‘May you live in interesting times’
This phrase, often repeated, is supposedly a translation of an ancient Chinese curse (although there is no actual record that is so, according to the research I did). Its meaning is ambivalent. If it’s apparently attractive to live in interesting times, it’s also expected to be more difficult, at least compared to less troubled times. An interesting time for some may not be so for everyone. And usually it’s not.
At my age, in the midst of thousands of doubts and questions that fill my head, and without making major futurology, I know several things: I know I'm not going to win the Pritzker Prize1, that I have even less chance of winning the lottery and that I won't solve the problems of the world or, decisively and completely, change it for the better. I know that when I'm dead (hopefully many years from now) the trace of my passage through the world will fade until some day no one remembers me, not even the descendants of my descendants.
But I also know that while I'm here, I can influence and even change the lives of some people, obviously apart from those that are close to me. It’s in my power to inspire and improve the lives of people who enjoy what I do best – to think and change the space in which they live. That's what I do for a living and that's how I would like to end my days. An architect does not reform. Partly because, with few exceptions, he doesn’t earn enough money to do so, partly because that’s what he likes to do and can’t imagine doing anything else. And also because it is a profession on which one gains with age. One gains experience, consistency and maturity. One can lose physical freshness, wit and fail to be always on the cutting edge, but our works gain depth and thickness and have certainly fewer mistakes.
In architecture, while there is clear thinking, age is an asset. Much of the most acclaimed architectural production of my most famous colleagues is from a time when they had already entered the so-called maturity. And there are examples like Brazilian Oscar Niemeyer that, with 102 years, continues to exercise the profession.
We are probably living the more complicated economic crisis that those of us who are in working age have ever known. We have studied the great crises in history that our country and even the world had, but have no notion of what is to live them. They seem us to be remote events, always evaluated by a distanced perspective, either by time or space.
Architecture, like many other activities, is suffering with these hard times. Orders declined, customers are retracted, the credit which they usually use dramatically complicated, own home buying almost stagnated and we await decisions to move forward with projects that were already seemingly guaranteed.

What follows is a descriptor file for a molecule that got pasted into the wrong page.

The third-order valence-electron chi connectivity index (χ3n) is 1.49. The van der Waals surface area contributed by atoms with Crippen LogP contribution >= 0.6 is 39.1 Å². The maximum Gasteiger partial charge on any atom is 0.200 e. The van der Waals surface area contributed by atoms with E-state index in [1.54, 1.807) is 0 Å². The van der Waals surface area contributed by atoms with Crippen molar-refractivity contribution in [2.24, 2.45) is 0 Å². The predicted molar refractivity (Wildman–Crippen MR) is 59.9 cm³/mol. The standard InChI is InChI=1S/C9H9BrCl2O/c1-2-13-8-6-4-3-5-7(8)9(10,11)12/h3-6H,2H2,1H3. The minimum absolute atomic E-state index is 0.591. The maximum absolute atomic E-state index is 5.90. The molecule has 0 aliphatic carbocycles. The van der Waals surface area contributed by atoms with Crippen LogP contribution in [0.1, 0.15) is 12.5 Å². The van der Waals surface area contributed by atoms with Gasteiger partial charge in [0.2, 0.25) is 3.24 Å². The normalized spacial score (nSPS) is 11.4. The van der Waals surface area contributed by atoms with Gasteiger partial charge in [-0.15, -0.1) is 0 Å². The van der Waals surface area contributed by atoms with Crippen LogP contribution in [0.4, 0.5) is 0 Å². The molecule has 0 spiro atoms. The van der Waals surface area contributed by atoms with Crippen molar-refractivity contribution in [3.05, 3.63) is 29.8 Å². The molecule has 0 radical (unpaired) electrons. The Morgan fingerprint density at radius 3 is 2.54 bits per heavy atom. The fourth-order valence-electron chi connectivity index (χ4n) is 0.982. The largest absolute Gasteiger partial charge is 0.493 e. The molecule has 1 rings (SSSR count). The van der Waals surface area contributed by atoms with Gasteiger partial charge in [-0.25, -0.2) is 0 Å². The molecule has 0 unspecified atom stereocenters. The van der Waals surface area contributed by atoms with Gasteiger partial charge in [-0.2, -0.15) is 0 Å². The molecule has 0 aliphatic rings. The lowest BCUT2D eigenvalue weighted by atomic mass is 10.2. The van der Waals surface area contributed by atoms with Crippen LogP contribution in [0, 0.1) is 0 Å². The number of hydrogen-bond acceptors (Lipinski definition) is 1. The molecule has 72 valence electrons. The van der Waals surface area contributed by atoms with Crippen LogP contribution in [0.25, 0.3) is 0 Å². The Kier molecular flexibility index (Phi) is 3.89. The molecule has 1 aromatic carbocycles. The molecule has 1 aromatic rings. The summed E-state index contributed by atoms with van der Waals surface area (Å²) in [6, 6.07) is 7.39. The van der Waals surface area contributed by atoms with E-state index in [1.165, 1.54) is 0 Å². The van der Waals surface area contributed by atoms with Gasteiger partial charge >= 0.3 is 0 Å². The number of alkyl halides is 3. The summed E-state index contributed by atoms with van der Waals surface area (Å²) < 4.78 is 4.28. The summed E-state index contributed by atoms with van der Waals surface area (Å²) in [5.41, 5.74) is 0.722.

I think there are some keywords that we should keep in mind to survive these times: flexibility, persistence, imagination, determination and hope.
Adaptability because we can’t continue to think like we have done until now. We have to look for the opportunities that exist and are necessarily different from what we have known. With the changes that new technologies have brought to the way we live, work and communicate, much of what we were taught or take for granted is obsolete. We must adapt to the new reality, look for our space, find our audience. Also because there is evidence that in times of great crisis there are always great opportunities. The problem is "only" to find them.
Persistence because the path is not easy and not without disappointments. We can't let a timely disappointment to become a permanent failure.
Imagination to the extent we must seek inspired, different solutions to counter the adversity. In everyday life or in the projects we do, we actually must able to make more with less.
Determination because in addition to being persistent we have to define goals and fight hard to get to their achievement. Making the impossible possible and try to get our dreams materialized. And be prepared to work, work, work.
Hope because we must realize that what we experience is necessarily transitory. Portugal has almost 900 years of existence and survived to much worse crisis, after all. And yet here we are after so many problems. And because if we lose hope, the ability to dream, everything becomes more difficult, dark and painful. And boring.
Because, for better or for worse, we actually live in interesting times.
Note 1: The Pritzker Prize is the most important award that an architect can aspire, often called "the Nobel of architecture." It has been attributed to the Portuguese architects Alvaro Siza Vieira (1992) and Eduardo Souto de Moura (2011).